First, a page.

The album then comes to a swinging finish with an amazing version of “What is This Thing Called Love?” and a bonus track of Tadd Dameron’s “Our Delight”. If you’re a fan of any of Adderley’s work or just love music that really swings, you’ll love this one, guaranteed. —Tom B. /Amazon.com
Manu Katché -\\- Neighbourhood – [ECM, 2005]
“Neighbourhood” by Manu Katché, with Jan Garbareck, Tomasz Stanko, Marcin Wasilewski and Slawomir Kurkiewicz – 2005, ECM Label.
Drummer, Manu Katché, has been making a name for himself as one of the world’s better drummers. That may be a matter of opinion but I confess I do like him pretty much. I would describe his style as `soft-spoken’. I first heard the cut “February Sun” from this CD on Cable Radio before I ordered it. I love the Scandinavian Jazz genre from the ECM label so when I saw the incredible artists accompanying Katche, ordering this CD was a no-brainer for me.
This CD is a bit of a departure from the typical ECM album. This is an easy album to listen to, maybe a little too easy for some. The music is quiet, moody, melodic and perhaps not-very-challenging for some of you. When my wife first heard a few cuts, she said “that’s nice music”. She hates avant guard jazz so that should give you an idea just how smooth this CD is.
Some negative reviewers complained that this CD was nothing more than smooth jazz but that misses the mark. There’s more here than just smooth jazz. Jan Garbareck, Tomasz Stanko and Marcin Wasilewski on piano keep it interesting enough. Manu Katche’s drumming is quite good and he manages to stay out of the way of the other musicians. I like bassist Slawomir Kurkiewicz playing on this CD as well. The group as a whole reminds me a bit of the Swedish group E.S.T.
If you can imagine, Jan Garbareck, and Tomasz Stanko, playing with E.S.T. then you can imagine what the group sounds like. Those two horn players do some really nice work together and are worth the price of the CD alone.
My modest system (hybrid tube-integrated and MMG speakers) gives a very nice sweet presentation of this type of music. It’s detailed enough to bring Katche’s percussion forward and give the horns a biting presence. Plus it does a fantastic job of realistically imaging small jazz groups like this.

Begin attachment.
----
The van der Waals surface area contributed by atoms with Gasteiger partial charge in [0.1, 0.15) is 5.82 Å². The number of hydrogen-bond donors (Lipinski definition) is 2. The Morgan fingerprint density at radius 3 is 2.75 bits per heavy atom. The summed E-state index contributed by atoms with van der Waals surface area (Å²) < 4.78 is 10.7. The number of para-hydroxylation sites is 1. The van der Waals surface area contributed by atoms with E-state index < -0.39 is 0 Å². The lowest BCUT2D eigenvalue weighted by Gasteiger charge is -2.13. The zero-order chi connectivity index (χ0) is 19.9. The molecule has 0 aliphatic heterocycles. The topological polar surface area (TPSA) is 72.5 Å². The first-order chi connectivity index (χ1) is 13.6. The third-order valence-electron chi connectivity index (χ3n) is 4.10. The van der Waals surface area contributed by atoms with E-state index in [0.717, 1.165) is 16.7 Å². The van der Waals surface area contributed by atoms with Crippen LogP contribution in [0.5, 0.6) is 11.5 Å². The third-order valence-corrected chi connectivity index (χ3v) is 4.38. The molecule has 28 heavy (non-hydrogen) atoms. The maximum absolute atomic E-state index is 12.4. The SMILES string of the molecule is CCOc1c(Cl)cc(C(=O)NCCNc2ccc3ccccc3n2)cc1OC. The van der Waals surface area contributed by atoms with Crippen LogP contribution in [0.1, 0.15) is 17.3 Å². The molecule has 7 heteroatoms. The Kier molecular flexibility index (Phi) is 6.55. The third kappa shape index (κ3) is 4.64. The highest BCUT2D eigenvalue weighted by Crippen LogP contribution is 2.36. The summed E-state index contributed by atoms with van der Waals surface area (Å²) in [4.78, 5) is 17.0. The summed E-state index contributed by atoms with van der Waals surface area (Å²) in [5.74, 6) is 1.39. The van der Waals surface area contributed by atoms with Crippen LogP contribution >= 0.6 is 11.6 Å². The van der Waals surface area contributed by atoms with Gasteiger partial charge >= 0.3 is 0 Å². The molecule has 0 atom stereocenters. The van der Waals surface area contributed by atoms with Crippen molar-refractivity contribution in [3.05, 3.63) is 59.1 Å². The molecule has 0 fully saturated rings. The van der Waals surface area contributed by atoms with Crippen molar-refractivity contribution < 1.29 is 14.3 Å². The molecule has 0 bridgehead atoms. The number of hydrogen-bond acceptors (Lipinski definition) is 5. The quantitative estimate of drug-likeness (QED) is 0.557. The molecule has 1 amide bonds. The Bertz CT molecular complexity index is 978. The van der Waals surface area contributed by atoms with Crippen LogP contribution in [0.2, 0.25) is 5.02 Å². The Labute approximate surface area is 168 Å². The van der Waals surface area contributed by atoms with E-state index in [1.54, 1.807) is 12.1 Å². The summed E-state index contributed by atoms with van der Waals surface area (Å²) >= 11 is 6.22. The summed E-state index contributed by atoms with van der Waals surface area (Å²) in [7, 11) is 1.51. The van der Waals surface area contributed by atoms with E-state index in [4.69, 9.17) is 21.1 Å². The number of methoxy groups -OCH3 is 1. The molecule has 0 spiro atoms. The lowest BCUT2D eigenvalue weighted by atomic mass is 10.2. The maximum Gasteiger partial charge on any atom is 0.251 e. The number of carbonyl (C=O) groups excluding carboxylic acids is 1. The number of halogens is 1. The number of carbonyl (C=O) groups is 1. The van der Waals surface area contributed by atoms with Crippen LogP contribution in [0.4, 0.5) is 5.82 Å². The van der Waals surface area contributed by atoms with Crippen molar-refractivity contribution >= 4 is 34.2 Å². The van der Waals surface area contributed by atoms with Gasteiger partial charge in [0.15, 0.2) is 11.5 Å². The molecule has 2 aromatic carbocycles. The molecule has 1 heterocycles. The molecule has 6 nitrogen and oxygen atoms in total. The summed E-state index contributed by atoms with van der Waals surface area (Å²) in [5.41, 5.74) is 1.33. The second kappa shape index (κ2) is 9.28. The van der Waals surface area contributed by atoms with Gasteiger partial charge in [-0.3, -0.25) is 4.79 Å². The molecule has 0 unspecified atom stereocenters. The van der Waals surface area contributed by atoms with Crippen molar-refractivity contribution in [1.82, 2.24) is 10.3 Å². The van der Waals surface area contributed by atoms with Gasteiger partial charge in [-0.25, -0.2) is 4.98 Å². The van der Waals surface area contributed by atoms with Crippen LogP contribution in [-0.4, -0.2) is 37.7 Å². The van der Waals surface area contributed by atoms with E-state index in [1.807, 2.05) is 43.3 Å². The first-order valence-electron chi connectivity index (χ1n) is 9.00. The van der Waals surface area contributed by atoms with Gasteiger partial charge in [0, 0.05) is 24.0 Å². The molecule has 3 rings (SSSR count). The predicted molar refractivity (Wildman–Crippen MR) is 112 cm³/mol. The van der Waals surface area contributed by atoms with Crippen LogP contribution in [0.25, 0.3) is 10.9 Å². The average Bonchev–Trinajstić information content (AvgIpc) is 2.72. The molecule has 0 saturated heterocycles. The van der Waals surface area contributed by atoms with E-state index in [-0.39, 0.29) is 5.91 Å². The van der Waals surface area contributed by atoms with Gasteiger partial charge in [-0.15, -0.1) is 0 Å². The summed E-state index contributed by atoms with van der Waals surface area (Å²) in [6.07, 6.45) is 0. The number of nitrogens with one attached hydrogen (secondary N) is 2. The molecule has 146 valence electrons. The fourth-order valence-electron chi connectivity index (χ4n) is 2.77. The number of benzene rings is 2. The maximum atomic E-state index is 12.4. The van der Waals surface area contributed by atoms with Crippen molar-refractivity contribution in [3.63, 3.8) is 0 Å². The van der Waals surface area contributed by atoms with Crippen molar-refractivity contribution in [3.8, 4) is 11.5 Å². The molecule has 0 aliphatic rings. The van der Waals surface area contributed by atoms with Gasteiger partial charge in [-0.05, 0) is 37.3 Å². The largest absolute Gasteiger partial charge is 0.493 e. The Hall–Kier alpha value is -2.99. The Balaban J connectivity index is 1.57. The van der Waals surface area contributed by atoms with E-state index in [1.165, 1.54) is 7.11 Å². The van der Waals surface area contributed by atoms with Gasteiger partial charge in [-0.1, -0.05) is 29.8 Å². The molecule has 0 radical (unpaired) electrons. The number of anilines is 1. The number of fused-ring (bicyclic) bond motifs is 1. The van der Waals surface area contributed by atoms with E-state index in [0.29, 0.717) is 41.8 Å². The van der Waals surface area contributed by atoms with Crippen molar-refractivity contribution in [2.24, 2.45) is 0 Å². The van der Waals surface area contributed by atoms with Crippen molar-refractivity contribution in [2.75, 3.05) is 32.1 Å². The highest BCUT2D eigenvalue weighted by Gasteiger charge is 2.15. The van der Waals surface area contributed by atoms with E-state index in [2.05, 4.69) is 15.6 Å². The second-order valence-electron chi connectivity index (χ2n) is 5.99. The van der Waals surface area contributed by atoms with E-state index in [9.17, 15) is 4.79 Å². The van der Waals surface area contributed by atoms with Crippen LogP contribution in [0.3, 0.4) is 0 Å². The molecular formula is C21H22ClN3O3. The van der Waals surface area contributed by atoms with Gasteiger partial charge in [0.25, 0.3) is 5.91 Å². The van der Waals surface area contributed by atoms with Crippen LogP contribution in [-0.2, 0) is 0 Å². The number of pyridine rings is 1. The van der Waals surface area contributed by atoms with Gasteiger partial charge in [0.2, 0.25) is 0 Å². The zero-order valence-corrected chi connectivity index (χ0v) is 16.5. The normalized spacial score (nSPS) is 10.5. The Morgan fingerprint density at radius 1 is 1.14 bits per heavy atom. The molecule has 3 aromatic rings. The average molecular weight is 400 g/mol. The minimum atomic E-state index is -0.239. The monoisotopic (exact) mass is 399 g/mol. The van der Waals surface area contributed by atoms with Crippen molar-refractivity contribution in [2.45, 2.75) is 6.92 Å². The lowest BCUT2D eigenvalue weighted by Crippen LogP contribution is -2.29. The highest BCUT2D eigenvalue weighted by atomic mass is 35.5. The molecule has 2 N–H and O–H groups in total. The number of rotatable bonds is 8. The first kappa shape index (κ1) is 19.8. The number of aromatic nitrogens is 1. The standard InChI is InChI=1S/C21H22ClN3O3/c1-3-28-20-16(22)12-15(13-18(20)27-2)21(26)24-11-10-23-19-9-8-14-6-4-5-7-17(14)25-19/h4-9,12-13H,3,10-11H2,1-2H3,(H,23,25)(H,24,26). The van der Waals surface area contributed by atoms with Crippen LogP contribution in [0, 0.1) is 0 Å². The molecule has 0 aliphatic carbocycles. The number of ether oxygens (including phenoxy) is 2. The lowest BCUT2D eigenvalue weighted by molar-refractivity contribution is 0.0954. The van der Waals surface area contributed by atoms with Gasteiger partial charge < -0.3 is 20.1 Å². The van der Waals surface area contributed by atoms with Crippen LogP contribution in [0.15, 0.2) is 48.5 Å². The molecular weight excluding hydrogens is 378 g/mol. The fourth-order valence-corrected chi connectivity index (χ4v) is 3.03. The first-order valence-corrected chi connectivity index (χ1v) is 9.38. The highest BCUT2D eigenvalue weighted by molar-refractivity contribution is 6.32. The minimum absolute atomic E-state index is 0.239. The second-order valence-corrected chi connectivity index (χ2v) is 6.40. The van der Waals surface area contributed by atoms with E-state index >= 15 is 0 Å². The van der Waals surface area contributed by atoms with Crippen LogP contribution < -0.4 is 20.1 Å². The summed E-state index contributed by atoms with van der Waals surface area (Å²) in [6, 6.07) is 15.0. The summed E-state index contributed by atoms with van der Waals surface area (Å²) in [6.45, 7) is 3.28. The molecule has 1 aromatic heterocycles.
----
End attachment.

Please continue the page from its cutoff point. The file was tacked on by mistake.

I recommend the CD for those that want a laid back change of pace, especially if you’re a Jan Garbareck, and/or Tomasz Stanko fan. —MP3 Support/ Amazon.com
Maurice Brown -][- The Cycle of Love – [Brown Records, 2010]
If your hips are swaying, fingers are snapping and heart is skipping, don’t call the doctor just yet—It might be the Maurice Brown Effect. Feeling good has become symptomatic of audiences from the banks of the Mississippi to the streets of New York, courtesy of soulful jazz trumpeter Maurice “Mobetta” Brown.
Exciting the ears of bebop enthusiasts and hip-hoppers alike, Maurice’s passionate and improvisational rhythms have been electrifying the music industry. Innovation is the key to Maurice’s soulful melodies, which have graced both legend Aretha Franklin and urban legend Talib Kweli’s versatile recordings. The response from both old and new schoolers pushed Maurice’s 2004 debut album, Hip to Bop, onto top ten charts across the country.
Maurice is an unpretentious, cultured soul with a strong musical backbone. Raised in south Chicago, Maurice was awarded a full music scholarship to Northern Illinois University upon graduating from Hillcrest High School. After winning first place in the esteemed National Miles Davis Trumpet Competition, Maurice found new flavor in the heart of Louisiana, where he continued his studies at Southern University—and captivated audiences weekly, headlining at New Orleans’ premiere jazz club, Snug Harbor. —Maurice Brown.net (BIO)